IBM, for example, had awarded 3.7 million credentials as of March 2021, growing at a 61% pace from 2019 to 2020, according to National Student Clearinghouse CEO Rick Torres.
In February, Google announced a $100 million Google Career Certificates Fund to support nonprofits helping youth access skills-based training and supportive services. Google estimates 70,000 Americans have completed these certificates, which are available to anyone, no college degree required.
People in apprenticeships or who already have jobs but want to update their skills also take these courses.
These programs are becoming such a large part of the education system that Rick Torres, CEO of the National Student Clearinghouse, says “sectors within the higher education community will evolve. Schools are beginning to weave workforce credentials into their short form and traditional education, certificates and degrees. This trend will continue into the future.”
Getting pay raises quickly
After earning Google certificates, 75% of students report seeing a positive impact on their career within six months, including a raise or a new job, Google said.
“In the world of tech, there are so many people skipping college and going to companies for immersive courses that are 10 to 15 weeks,” said Gregg Walrod, engineering manager at Aclaimant, which helps companies automate their claims processes. Walrod, himself, is one of these people.
Bored with school, he dropped out of traditional high school for homeschooling, worked on the floor of Best Buy and slowly climbed the corporate ladder at Best Buy to manage Geek Squad in China. Other stints included head of software engineering at Nerdery and senior manager of engineering operations at Inspire11. Throughout his career, he’s taken certificate boot camp classes to continually update his skills and allow him to keep moving up the ranks.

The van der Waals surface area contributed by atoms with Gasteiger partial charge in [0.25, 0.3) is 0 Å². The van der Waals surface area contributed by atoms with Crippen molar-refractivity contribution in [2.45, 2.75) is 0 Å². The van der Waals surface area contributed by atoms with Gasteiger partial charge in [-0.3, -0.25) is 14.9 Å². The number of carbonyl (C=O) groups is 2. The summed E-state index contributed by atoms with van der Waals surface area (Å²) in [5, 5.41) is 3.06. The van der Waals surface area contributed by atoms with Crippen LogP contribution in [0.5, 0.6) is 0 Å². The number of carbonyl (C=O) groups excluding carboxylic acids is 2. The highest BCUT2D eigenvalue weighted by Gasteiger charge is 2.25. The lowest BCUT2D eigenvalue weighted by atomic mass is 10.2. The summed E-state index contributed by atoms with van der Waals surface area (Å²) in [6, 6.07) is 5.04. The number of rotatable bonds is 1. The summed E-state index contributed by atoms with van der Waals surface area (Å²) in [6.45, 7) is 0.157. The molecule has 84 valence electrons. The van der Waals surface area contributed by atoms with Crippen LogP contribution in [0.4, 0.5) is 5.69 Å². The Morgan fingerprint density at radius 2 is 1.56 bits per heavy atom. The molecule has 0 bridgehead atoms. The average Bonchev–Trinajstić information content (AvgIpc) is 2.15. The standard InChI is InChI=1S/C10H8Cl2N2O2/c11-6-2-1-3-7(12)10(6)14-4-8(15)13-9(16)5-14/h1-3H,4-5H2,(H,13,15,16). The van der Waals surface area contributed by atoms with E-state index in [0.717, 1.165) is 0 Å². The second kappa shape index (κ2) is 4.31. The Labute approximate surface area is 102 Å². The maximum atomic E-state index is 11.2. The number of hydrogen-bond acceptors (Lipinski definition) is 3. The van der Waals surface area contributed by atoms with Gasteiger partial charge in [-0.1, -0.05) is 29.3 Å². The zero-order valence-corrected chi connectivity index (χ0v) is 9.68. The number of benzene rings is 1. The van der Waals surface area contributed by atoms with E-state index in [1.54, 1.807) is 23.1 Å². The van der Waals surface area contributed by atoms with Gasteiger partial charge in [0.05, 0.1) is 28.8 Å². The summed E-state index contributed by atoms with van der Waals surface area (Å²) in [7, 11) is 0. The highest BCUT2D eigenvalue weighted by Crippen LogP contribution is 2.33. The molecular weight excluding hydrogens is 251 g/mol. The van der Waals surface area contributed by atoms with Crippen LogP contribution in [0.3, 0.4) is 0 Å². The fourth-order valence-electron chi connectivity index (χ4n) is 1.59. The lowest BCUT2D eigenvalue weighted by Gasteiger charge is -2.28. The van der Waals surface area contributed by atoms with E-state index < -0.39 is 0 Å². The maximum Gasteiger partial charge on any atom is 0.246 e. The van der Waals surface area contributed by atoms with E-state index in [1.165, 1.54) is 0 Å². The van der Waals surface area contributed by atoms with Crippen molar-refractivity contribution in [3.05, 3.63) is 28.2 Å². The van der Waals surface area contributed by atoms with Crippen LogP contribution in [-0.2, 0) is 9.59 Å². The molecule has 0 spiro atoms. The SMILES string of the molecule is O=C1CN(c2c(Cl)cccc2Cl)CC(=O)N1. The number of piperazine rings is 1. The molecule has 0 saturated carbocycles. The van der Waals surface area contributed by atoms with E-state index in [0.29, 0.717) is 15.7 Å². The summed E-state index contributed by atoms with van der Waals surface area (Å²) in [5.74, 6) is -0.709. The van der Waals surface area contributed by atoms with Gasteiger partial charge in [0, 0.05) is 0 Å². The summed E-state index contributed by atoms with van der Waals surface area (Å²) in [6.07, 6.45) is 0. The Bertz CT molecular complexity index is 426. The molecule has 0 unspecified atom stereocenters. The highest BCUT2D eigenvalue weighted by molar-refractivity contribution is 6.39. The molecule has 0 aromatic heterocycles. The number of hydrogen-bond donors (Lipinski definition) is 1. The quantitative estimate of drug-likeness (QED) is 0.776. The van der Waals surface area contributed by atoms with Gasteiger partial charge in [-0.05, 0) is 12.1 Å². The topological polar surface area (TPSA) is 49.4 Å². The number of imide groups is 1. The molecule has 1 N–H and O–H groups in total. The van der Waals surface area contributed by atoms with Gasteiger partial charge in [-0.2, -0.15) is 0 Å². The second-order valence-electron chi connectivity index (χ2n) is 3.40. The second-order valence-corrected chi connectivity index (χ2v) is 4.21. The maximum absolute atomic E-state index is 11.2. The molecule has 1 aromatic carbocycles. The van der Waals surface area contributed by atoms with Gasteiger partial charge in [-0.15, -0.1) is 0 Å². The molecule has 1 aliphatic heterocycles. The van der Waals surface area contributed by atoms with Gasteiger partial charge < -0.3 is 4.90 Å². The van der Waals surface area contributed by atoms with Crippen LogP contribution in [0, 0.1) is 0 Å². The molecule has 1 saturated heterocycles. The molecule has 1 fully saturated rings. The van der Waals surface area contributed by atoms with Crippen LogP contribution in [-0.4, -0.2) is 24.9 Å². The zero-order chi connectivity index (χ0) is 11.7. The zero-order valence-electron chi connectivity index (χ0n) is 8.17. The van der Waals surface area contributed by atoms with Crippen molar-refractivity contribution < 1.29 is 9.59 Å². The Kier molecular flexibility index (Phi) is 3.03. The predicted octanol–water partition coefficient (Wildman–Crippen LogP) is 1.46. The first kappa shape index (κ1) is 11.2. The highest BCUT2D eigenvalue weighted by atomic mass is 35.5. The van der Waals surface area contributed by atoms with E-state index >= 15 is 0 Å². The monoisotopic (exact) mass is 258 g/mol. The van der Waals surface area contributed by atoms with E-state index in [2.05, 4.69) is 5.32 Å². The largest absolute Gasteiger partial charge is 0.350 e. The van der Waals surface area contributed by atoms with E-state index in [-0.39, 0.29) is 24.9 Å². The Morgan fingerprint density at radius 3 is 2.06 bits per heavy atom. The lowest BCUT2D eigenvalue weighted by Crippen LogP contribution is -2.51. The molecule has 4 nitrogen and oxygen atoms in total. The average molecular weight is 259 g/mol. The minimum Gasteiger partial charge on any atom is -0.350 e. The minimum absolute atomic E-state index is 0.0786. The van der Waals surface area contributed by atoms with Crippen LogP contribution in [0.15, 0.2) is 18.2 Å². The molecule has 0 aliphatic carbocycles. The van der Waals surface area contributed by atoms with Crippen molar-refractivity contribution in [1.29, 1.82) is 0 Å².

“College has its place, and there are people like my sister who needed that structure,” he said. “But for others, college isn’t their thing.” He acknowledges though that to succeed, you need to be self-motivated and disciplined.
For Walrod, it was worth it. “In my 20s, I was able to take two- to three-week trips to Europe because I had no debt and a good job,” he said.
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Winning outcomes for companies, people and diversity
“The challenges are that businesses are struggling to get what they need, and college in its current form is incredibly expensive and not delivering a return for people who go and isn’t creating a more diverse workforce,” said Sophie Ruddock, vice president and general manager of Multiverse North America.
Those are all issues these programs aim to address. By giving people skills they can immediately use at their jobs helps companies cut training costs.
“Even if you’re a college grad, if you’re not learning the latest and greatest, then unfortunately, it can take a year or so to train you,” Walrod said. “We need someone who's self-sufficient. Someone else might have taken an online class in the last three months with something that’s more advanced.” That’s why his job listings don’t require a degree, he says.
Because the programs cost much less than traditional college and have a flexible learning schedule, they’re also great equalizers for people. They serve many lower-income people, women, people of color and low-wage workers looking for a career change or an alternative path to middle class.
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“College is so entwined with the American dream in the U.S., a source of pride and a badge of honor that it’s a source of shame if you don’t have a degree,” said Connor Diemand-Yauman, co-CEO of Merit America. “It’s degree discrimination and marginalizing 53 million Americans.”
A Brookings report in 2019 said more than 53 million Americans earn low hourly wages and noted that people without college degrees make up most of the low-wage workforce as well as the total labor force.
Because of the lower costs, the government could also help so many more people, said Walrod, who also mentors people interested in advancing in the tech industry. “The city can’t afford grants to send people to four-year colleges, but they can probably afford grants to send disadvantaged kids to a four-week or so camp.”
Medora Lee is a money, markets, and personal finance reporter at USA TODAY. You can reach her at firstname.lastname@example.org and subscribe to our free Daily Money newsletter for personal finance tips and business news every Monday through Friday morning.